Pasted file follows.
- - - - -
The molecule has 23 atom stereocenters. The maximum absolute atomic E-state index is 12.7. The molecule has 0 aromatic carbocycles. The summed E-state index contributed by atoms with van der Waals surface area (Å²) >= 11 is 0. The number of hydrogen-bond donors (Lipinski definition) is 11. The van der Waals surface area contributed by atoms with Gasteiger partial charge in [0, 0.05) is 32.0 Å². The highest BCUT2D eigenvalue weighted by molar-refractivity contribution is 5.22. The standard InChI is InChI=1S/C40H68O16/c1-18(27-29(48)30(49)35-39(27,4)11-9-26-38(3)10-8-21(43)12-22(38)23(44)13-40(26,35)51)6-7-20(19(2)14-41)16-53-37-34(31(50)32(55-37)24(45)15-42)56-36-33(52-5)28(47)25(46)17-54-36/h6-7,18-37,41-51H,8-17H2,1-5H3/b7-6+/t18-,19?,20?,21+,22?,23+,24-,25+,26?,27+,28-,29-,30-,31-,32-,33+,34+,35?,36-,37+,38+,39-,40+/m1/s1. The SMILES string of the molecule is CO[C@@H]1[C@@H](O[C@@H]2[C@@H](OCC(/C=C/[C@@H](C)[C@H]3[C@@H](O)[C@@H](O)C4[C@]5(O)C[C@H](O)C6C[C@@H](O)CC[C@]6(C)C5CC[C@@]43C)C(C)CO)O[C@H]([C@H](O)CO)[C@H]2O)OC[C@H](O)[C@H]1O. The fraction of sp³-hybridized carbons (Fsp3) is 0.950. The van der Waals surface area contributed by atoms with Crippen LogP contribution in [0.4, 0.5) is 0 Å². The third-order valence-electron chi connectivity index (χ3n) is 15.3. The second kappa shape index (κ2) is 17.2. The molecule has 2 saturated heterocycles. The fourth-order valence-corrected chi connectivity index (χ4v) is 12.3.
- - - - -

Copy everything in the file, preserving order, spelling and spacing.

The molecule has 23 atom stereocenters. The maximum absolute atomic E-state index is 12.7. The molecule has 0 aromatic carbocycles. The summed E-state index contributed by atoms with van der Waals surface area (Å²) >= 11 is 0. The number of hydrogen-bond donors (Lipinski definition) is 11. The van der Waals surface area contributed by atoms with Gasteiger partial charge in [0, 0.05) is 32.0 Å². The highest BCUT2D eigenvalue weighted by molar-refractivity contribution is 5.22. The standard InChI is InChI=1S/C40H68O16/c1-18(27-29(48)30(49)35-39(27,4)11-9-26-38(3)10-8-21(43)12-22(38)23(44)13-40(26,35)51)6-7-20(19(2)14-41)16-53-37-34(31(50)32(55-37)24(45)15-42)56-36-33(52-5)28(47)25(46)17-54-36/h6-7,18-37,41-51H,8-17H2,1-5H3/b7-6+/t18-,19?,20?,21+,22?,23+,24-,25+,26?,27+,28-,29-,30-,31-,32-,33+,34+,35?,36-,37+,38+,39-,40+/m1/s1. The SMILES string of the molecule is CO[C@@H]1[C@@H](O[C@@H]2[C@@H](OCC(/C=C/[C@@H](C)[C@H]3[C@@H](O)[C@@H](O)C4[C@]5(O)C[C@H](O)C6C[C@@H](O)CC[C@]6(C)C5CC[C@@]43C)C(C)CO)O[C@H]([C@H](O)CO)[C@H]2O)OC[C@H](O)[C@H]1O. The fraction of sp³-hybridized carbons (Fsp3) is 0.950. The van der Waals surface area contributed by atoms with Crippen LogP contribution in [0.4, 0.5) is 0 Å². The third-order valence-electron chi connectivity index (χ3n) is 15.3. The second kappa shape index (κ2) is 17.2. The molecule has 2 saturated heterocycles. The fourth-order valence-corrected chi connectivity index (χ4v) is 12.3.